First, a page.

More than 1000 experts from around the world will be gathering in Ghana this week to address a key challenge facing Africa’s digital future – data privacy.
The Africa International Data Protection and Privacy Conference from 24th to 27th June, will bring together national authorities from African Member States, as well as policy makers, data protection officers and data protection and privacy experts.
Africa has great potential to profit from a digital transformation that could provide much-needed jobs and improve access to quality services, including finance, healthcare, education and agriculture.
Home to the youngest population in the world, Africa is progressing rapidly in digital adoption.
Underpinned by rising mobile connectivity, the continent has recorded the highest growth globally in Internet access, moving from 2.1% in 2005 to 24.4% in 2018.
According to the GSMA, the “mobile economy” is forecasted to reach 7.6% (US$ 214 billion) of the overall African GDP by 2020.
Africa has the opportunity to harness the digital economy as a driver of growth and innovation. If it fails to seize the opportunities, it runs the risk of economic isolation and stagnation.
The right approach to data privacy will be critical to building trust in new technologies and systems, but there is a need to accelerate the progress being made.
Countries across Africa are at varying points on their journeys towards enacting Data Protection and Privacy laws. Less than 15 out of 54 countries in the region have passed a Data Protection Law.
To support countries and other stakeholders move forward as they consider Data Protection and Privacy, the GSMA released its new ‘Guiding Principles for Smart Data Privacy Laws’ at the Africa International Data Protection and Privacy Conference.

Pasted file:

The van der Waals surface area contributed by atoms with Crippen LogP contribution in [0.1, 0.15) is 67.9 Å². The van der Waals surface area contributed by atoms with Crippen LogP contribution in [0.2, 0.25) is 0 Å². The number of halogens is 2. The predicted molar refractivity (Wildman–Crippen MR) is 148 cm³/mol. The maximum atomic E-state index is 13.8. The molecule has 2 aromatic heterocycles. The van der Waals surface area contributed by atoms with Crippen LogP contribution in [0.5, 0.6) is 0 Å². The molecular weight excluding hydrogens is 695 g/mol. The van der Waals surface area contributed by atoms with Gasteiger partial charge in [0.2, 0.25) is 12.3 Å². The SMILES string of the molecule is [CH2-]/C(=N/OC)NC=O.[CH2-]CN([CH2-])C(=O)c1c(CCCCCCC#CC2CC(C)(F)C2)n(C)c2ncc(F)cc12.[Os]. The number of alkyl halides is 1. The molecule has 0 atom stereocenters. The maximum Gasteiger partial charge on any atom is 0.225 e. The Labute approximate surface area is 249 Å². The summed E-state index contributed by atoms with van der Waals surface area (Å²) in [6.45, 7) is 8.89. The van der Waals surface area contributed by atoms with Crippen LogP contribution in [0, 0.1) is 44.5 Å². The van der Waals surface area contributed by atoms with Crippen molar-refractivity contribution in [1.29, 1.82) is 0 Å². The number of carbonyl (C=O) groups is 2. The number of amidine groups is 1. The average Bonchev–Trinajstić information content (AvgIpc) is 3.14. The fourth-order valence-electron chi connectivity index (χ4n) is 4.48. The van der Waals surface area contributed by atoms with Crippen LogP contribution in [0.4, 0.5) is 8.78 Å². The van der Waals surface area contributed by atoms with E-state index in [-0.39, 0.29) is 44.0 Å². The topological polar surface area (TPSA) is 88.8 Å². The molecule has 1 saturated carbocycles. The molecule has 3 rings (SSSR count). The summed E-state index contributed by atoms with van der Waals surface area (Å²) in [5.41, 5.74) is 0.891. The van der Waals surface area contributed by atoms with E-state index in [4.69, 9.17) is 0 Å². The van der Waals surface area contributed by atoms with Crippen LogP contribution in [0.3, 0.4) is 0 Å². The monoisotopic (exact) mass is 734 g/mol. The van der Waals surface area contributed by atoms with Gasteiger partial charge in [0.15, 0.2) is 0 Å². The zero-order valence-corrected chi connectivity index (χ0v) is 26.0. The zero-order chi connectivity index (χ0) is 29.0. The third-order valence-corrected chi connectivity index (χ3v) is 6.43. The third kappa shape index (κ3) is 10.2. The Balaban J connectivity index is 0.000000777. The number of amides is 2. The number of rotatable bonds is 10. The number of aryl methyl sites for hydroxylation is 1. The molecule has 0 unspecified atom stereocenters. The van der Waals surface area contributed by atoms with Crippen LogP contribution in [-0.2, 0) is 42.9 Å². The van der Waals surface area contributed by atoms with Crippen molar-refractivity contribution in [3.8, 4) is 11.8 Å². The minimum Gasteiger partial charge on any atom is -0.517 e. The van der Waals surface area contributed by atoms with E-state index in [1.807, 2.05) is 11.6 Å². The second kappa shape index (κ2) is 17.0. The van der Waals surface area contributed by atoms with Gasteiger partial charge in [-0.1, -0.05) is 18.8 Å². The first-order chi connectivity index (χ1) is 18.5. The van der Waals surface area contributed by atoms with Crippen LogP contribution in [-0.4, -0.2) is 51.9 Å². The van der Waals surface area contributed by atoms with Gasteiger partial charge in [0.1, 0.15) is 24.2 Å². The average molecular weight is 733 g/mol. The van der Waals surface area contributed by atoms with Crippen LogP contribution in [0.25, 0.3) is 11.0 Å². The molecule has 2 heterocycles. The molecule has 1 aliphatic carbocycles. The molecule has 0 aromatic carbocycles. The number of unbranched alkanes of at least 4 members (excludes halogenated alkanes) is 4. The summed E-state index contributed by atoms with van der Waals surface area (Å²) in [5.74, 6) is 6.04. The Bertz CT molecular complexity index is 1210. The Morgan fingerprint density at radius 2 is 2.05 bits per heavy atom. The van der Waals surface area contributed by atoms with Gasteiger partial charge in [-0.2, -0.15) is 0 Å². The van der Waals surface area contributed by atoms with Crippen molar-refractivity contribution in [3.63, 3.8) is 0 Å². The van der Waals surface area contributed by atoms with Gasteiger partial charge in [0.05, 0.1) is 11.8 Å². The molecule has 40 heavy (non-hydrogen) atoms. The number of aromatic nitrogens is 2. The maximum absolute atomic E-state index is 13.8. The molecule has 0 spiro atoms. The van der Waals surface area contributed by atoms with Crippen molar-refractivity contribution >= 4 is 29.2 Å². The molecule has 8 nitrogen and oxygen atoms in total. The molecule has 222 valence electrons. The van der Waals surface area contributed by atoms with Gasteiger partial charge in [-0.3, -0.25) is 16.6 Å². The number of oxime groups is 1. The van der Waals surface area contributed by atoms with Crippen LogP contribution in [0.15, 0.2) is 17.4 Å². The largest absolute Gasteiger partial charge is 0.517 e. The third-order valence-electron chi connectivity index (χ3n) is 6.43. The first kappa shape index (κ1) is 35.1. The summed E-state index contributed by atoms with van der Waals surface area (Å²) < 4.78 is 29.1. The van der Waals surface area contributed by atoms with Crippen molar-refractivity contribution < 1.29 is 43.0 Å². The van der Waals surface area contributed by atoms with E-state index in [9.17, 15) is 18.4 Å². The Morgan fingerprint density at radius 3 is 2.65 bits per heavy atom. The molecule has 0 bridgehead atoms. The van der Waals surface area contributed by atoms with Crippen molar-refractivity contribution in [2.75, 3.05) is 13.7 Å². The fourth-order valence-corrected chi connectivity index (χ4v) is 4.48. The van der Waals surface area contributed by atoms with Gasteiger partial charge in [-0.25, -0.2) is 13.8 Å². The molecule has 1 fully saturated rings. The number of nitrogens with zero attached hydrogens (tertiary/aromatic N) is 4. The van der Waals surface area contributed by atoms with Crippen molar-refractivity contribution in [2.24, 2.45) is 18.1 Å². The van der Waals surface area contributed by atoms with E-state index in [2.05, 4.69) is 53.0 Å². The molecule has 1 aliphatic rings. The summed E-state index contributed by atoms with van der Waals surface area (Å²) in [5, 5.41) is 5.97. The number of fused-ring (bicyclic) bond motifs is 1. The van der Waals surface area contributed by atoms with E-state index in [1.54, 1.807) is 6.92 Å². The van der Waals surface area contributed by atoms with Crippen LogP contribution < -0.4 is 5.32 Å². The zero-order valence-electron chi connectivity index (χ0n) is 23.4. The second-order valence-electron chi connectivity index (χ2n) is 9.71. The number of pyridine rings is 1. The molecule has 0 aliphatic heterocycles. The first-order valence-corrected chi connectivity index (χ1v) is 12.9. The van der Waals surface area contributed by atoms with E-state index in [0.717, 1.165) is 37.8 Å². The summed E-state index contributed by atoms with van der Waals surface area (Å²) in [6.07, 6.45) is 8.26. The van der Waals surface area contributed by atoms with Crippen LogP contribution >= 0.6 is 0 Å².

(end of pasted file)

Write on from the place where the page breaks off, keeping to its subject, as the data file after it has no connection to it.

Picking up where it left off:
“Establishing the right data privacy laws is critical to Africa’s digital transformation,” said Jean-Francois Le Bihan, Public Policy Director, Sub-Saharan Africa, GSMA.
“To be successful, laws must protect individuals while allowing organisations the freedom to innovate and secure positive outcomes for society. Data privacy laws should put the responsibility on organisations to identify and mitigate risks while remaining flexible, technology- and sector-neutral and allowing data to move across borders easily. Without adhering to these guiding principles, there is a serious risk that laws will end up being too prescriptive and too rapidly outdated, whilst putting at risk the US$ 214 billion mobile economy Africa has the potential to reach by 2020.”
In summary, the GSMA believes data privacy rules need to put individuals in the driving seat, give rights to individuals and establish independent data protection authorities that can deal with complaints and enforcement.
It believes in promoting accountability, by encouraging companies to adopt good data governance practices and take responsibility for mitigating privacy risks, and supports flexibility, by allowing companies the flexibility to innovate and operate efficiently provided they take responsibility. It uses a horizontal approach by applying regardless of technology or sector, so that people can receive the same protection when their data is processed.
It promote cross-border data flows across the whole of Africa, by providing a range of legal mechanisms to allow personal data to flow across borders. It ensures substantial similarities across the whole of Africa with mutual enforcement and cooperation between authorities.